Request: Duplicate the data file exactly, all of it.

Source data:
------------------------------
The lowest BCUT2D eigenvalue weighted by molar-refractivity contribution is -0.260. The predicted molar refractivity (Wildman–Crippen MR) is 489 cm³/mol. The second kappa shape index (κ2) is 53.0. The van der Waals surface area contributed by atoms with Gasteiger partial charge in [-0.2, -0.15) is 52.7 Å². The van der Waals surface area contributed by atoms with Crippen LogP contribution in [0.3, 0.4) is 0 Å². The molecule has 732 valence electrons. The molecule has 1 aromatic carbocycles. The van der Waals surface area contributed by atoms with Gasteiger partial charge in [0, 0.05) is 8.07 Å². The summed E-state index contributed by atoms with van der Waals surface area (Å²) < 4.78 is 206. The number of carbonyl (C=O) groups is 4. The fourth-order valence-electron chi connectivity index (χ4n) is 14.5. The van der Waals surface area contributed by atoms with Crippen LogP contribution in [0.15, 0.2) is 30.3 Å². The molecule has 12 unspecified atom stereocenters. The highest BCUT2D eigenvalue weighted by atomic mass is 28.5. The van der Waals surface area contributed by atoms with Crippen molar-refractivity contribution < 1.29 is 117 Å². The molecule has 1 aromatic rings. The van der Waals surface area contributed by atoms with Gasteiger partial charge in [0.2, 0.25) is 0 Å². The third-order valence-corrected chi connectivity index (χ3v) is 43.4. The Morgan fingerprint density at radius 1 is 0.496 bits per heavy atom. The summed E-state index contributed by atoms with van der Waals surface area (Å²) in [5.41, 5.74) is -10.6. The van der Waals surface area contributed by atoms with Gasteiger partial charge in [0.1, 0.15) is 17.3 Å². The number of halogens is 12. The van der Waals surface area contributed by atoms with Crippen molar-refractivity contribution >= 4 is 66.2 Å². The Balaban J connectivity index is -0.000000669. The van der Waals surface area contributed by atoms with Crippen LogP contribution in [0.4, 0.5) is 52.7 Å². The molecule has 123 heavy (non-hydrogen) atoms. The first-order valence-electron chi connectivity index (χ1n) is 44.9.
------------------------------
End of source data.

The lowest BCUT2D eigenvalue weighted by molar-refractivity contribution is -0.260. The predicted molar refractivity (Wildman–Crippen MR) is 489 cm³/mol. The second kappa shape index (κ2) is 53.0. The van der Waals surface area contributed by atoms with Gasteiger partial charge in [-0.2, -0.15) is 52.7 Å². The van der Waals surface area contributed by atoms with Crippen LogP contribution in [0.3, 0.4) is 0 Å². The molecule has 732 valence electrons. The molecule has 1 aromatic carbocycles. The van der Waals surface area contributed by atoms with Gasteiger partial charge in [0, 0.05) is 8.07 Å². The summed E-state index contributed by atoms with van der Waals surface area (Å²) < 4.78 is 206. The number of carbonyl (C=O) groups is 4. The fourth-order valence-electron chi connectivity index (χ4n) is 14.5. The van der Waals surface area contributed by atoms with Crippen LogP contribution in [0.15, 0.2) is 30.3 Å². The molecule has 12 unspecified atom stereocenters. The highest BCUT2D eigenvalue weighted by atomic mass is 28.5. The van der Waals surface area contributed by atoms with Crippen molar-refractivity contribution < 1.29 is 117 Å². The molecule has 1 aromatic rings. The van der Waals surface area contributed by atoms with Gasteiger partial charge in [0.2, 0.25) is 0 Å². The third-order valence-corrected chi connectivity index (χ3v) is 43.4. The Morgan fingerprint density at radius 1 is 0.496 bits per heavy atom. The summed E-state index contributed by atoms with van der Waals surface area (Å²) in [5.41, 5.74) is -10.6. The van der Waals surface area contributed by atoms with Gasteiger partial charge in [0.1, 0.15) is 17.3 Å². The number of halogens is 12. The van der Waals surface area contributed by atoms with Crippen molar-refractivity contribution >= 4 is 66.2 Å². The Balaban J connectivity index is -0.000000669. The van der Waals surface area contributed by atoms with Crippen LogP contribution in [0.4, 0.5) is 52.7 Å². The molecule has 123 heavy (non-hydrogen) atoms. The first-order valence-electron chi connectivity index (χ1n) is 44.9.